on 11g R2 on Win 2008.
We can not use AWR report.
Windows System administrator told that on 23/04/13 at 22:39 oracle.exe process used 62% of CPU.
I wanted to know what was doing my database. Then I ran the following :
SQL> select count(*) from V$SQLAREA where last_load_time
3 to_date('23.04.2013 22:00:00', 'dd.mm.yyyy HH24:MI:SS')
4 AND to_date('23.04.2013 23:00:00', 'dd.mm.yyyy HH24:MI:SS')
And nothing special in alertlog.
Does it mean that database was doing nothing ? Where else should I look to see what was happening ?
Thanks for help.
You can install and configure Perfstat (see %ORACLE_HOME%/rdbms/admin/spdoc.txt) Perfstat is free and doesn't require a licence option (as AWR does)
Of course, this can't help you identify the issue that occured on 23-April.
Hemant K Chitale
without AWR/ASH your options for retrospective troubleshooting are very limited. You can use statspack -- but unlike AWR, it requires the DBA to either launch it manually, or manually schedule a database job for this purpose.
V$ views won't help you because they either represent statistics accumulated since the last instance startup, or the current state of the database (like V$SQL which externalizes the current contents of the library cache -- so if a cursor is aged out, you won't find it there). What you need is differential stats -- i.e. differences between snapshot (e.g. before and after a problem), there are no default mechanisms in the database for that (other than AWR or analogs).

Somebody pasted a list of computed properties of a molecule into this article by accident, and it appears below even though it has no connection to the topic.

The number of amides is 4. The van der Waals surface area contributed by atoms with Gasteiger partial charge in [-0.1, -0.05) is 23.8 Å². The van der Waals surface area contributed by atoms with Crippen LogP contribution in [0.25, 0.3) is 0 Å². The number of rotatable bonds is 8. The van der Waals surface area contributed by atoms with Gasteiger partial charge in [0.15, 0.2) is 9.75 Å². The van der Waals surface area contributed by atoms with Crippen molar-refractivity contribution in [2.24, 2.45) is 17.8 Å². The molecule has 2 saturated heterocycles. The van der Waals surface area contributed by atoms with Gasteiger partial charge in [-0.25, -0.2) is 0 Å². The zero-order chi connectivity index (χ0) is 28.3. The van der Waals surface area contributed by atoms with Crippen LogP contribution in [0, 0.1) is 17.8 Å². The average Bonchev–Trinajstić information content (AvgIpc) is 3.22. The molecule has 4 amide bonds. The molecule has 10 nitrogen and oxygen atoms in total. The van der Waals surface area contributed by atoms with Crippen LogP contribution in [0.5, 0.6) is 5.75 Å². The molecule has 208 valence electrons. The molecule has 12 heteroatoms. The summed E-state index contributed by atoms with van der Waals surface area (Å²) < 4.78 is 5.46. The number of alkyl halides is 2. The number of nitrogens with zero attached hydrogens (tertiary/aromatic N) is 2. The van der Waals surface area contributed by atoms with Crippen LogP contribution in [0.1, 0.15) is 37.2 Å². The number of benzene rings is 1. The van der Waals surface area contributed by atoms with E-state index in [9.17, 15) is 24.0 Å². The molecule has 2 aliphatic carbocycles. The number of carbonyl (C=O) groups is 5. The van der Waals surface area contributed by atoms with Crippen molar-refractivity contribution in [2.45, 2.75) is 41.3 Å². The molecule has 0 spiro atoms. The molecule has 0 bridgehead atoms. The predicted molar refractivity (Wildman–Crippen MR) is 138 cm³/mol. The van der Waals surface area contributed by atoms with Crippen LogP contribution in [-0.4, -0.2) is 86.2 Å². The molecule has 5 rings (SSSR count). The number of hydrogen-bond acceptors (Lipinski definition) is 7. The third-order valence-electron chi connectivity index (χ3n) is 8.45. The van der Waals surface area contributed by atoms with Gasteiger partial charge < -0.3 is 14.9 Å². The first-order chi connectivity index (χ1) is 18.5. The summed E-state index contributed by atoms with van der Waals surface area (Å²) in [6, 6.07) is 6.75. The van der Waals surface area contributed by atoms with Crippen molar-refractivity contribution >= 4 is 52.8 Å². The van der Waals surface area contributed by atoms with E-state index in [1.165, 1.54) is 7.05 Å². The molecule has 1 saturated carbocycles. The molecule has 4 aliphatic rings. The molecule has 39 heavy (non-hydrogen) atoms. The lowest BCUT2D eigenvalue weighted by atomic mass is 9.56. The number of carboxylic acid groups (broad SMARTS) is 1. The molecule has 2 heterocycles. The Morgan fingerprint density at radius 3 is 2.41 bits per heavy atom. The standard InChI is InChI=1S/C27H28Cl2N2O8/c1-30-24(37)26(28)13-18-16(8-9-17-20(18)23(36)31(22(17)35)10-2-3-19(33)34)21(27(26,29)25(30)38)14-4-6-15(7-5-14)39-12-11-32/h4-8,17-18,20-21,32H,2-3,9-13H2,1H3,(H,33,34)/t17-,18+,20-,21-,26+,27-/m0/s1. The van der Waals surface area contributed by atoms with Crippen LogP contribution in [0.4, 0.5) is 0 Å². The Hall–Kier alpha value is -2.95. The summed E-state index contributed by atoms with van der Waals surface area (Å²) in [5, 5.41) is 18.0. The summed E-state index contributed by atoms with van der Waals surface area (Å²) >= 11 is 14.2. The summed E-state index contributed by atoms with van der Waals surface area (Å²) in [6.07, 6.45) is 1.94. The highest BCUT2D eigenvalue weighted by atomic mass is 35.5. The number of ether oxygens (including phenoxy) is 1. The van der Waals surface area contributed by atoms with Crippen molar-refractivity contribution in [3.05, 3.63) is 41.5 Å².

You query is meaningless because:
- cursors may have been aged out
- cursors may have later last_load_time (because after being executed in the specified interval, they may have been active at a later time)
- even if you managed to get an accurate number of cursors accessed during a certain interval, what would you do with it?
Pretty much your only option is to do log mining, if you have archived logs for the period of interest. It's time consuming, but it will give you the entire history of all SQL run, if you really need it.
LogMiner won't show queries and it is likely that queries accounted for the CPU usage.
As for scheduling statspack, Oracle supplies a script -- spjob.sql, I think (or a similar script file name).
Hemant K Chitale
I agree with the other posters and recommend Statspack as well. It's free, and the provided scripts do the work of scheduling the job that creates Statspack snapshots.
I also agree with Hemant in that Log Miner is not a suitable tool for this. Log Miner is more useful when you need to track down certain changes that were made to the database, and generally requires minimal supplemental logging to be enabled.